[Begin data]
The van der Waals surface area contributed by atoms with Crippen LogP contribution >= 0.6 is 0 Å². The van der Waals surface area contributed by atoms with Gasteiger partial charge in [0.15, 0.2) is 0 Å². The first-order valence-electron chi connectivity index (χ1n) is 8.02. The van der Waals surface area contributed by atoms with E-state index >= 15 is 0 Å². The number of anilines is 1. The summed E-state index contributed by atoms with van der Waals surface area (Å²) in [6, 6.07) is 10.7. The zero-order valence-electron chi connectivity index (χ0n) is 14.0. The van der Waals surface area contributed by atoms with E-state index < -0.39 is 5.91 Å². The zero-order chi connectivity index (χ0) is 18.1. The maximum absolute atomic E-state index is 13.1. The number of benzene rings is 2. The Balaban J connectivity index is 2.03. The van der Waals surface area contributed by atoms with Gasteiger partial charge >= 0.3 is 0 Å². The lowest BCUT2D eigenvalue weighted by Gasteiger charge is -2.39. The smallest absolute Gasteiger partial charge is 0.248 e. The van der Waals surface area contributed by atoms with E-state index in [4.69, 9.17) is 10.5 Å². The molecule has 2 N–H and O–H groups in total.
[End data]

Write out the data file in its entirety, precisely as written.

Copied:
The van der Waals surface area contributed by atoms with Crippen LogP contribution >= 0.6 is 0 Å². The van der Waals surface area contributed by atoms with Gasteiger partial charge in [0.15, 0.2) is 0 Å². The first-order valence-electron chi connectivity index (χ1n) is 8.02. The van der Waals surface area contributed by atoms with E-state index >= 15 is 0 Å². The number of anilines is 1. The summed E-state index contributed by atoms with van der Waals surface area (Å²) in [6, 6.07) is 10.7. The zero-order valence-electron chi connectivity index (χ0n) is 14.0. The van der Waals surface area contributed by atoms with E-state index < -0.39 is 5.91 Å². The zero-order chi connectivity index (χ0) is 18.1. The maximum absolute atomic E-state index is 13.1. The number of benzene rings is 2. The Balaban J connectivity index is 2.03. The van der Waals surface area contributed by atoms with Gasteiger partial charge >= 0.3 is 0 Å². The lowest BCUT2D eigenvalue weighted by Gasteiger charge is -2.39. The smallest absolute Gasteiger partial charge is 0.248 e. The van der Waals surface area contributed by atoms with E-state index in [4.69, 9.17) is 10.5 Å². The molecule has 2 N–H and O–H groups in total.